Recent events have focused public attention on people of Muslim Lebanese background (most of whom live in Sydney) and the possibility that they may suffer social disadvantage. Using data from the 2001 Census, this paper finds that Lebanese Muslim households are large and much more likely to be poor than are all households, or than Lebanese Christian households. It also finds that Lebanese Muslim men have low levels of education, relatively high levels of unemployment, and a very high tendency not to be in paid work. The second generation is doing rather better than the first, but it is still not doing very well.
People from the area now known as Lebanon have a long history of migration to Australia. Jim McKay identifies three main waves. First, small groups arrived, beginning in the late nineteenth century up until World War II. They worked as hawkers, traders and shopkeepers and established a thriving settlement in Redfern in Sydney. Though Christian, nearly all were illiterate peasants but, despite this, they integrated well. They and their children prospered and, within a couple of generations, had almost completely assimilated. Their numbers (counted in terms of those born in Lebanon) never went much beyond 2000. (1) A second stream arrived from 1947 to 1975, most of them after 1966 and the Arab/Israeli war of 1967. At the 1976 census the Lebanon-born population reached 33,000. More of this second wave came from urban areas than before, but most were still Christian. After 1975 the third stream arrived, people displaced by the Lebanese Civil War. They came from both sides of the conflict--Christian and Muslim. Muslims were now present in substantial numbers and, between 1976 and 1981, the Muslim Lebanon-born population grew from just under 7000 to around 15,600. (2)
In 1971, 14 per cent of the Lebanon-born population in Australia had been Muslim; in 1981 the Muslim share had grown to 31 per cent. (3) Though Muslims in Lebanon are disproportionately Shi'ite, Michael Humphrey (writing in 1988) estimated that Lebanese Muslims in Australia were about two thirds Sunni and one third Shi'ite. (4) Most of the Shi'ites came from the poverty stricken South of Lebanon, but via Beirut. Even though their region of origin was poor, those who reached Australia were from a higher socio-economic bracket than the Sunnis, who came from the North. For example Shi'ite women were better educated, more likely to have paid work, and lived in slightly smaller households than Sunni women. (5) While most settled in Sydney, especially in the South-Western suburbs, the Sunnis established the Imam Ali Mosque in the suburb of Lakemba and the Shi'ites the Al-Zahra Mosque in Arncliffe. (6)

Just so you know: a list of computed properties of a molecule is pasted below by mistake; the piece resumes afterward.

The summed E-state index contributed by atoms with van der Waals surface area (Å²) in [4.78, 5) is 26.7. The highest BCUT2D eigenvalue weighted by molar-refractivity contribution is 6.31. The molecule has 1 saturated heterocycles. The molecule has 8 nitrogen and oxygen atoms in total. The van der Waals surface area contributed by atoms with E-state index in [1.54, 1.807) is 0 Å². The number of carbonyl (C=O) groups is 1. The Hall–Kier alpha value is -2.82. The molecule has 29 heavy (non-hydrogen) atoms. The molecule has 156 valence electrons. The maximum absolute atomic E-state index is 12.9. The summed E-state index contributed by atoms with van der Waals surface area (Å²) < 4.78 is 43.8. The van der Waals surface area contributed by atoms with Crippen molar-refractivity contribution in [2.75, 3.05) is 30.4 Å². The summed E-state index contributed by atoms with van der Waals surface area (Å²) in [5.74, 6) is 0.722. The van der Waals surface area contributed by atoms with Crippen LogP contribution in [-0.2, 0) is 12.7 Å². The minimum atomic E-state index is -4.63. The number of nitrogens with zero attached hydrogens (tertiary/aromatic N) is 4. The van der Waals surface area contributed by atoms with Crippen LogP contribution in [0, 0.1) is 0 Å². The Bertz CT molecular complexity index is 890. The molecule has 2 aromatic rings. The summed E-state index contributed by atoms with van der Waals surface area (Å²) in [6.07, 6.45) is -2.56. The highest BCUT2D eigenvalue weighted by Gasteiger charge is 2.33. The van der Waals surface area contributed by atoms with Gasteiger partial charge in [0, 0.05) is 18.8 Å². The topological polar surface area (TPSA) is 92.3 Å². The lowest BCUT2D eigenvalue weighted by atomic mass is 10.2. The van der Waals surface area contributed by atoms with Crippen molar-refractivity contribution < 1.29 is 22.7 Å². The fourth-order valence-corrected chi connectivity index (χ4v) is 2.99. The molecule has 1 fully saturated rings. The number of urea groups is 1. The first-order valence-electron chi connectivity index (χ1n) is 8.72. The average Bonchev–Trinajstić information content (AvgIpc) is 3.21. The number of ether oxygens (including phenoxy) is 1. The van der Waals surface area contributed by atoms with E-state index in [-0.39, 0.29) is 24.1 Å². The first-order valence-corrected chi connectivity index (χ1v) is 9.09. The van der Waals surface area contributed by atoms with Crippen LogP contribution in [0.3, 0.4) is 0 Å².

By 2001, there were 62,334 Lebanon-born people in Australia, constituting more than one third of all immigrants from the Middle East, (7) and the children of the third wave, most of them Australia-born, had reached adolescence and early adulthood. Sydney and Melbourne have been the two main regions of settlement, especially the Canterbury/Bankstown region of Sydney (which includes Lakemba). Of all overseas-born Lebanese people in Australia in 2001, 72.4 per cent lived in Sydney. (8)
The migrant intake from Lebanon since 2000-2001 has been between approximately 1100 and 1600 per annum, most entering as spouses or fiance/ees. While the current program focuses on skills, including proficiency in English, these criteria are not taken into account with spouses and fiance/ees. As before, most still settle in South-Western Sydney.
PROBLEMS OF INTEGRATION
The history of social and political dislocation in Lebanon may have given the second and third waves a poor start in Australia. The parental generation has had difficulty finding work and, unlike the children of the Southern European migrants who arrived in the 1950s and 1960s, the second generation may not be doing well either. The third, post-1975 wave, suffered all the problems that come with refugee status and forced departure, while the Muslims among them lacked the pre-existing ethnic institutions of church and community networks that had been established by earlier waves of Christians. (9)
Headlines over the last eight or nine years have drawn attention to Lebanese crime and to police searches for suspects 'of Middle Eastern appearance'. (10) Lebanese Muslim clerics such as Sheik Taj el-Din al Al-Hilali, known as the mufti or spiritual leader of Australia's Muslims and imam of the Sunni Mosque in Lakemba, (11) or Sheikh Abdul Salam Zoud, are often in the news in disquieting contexts. (12) And on Sunday 11 December 2005 gangs of locals assaulted Lebanese youths at Cronulla beach (see Barclay and West this issue), followed by revenge attacks on beachside suburbs by Lebanese gangs the following evening. (13)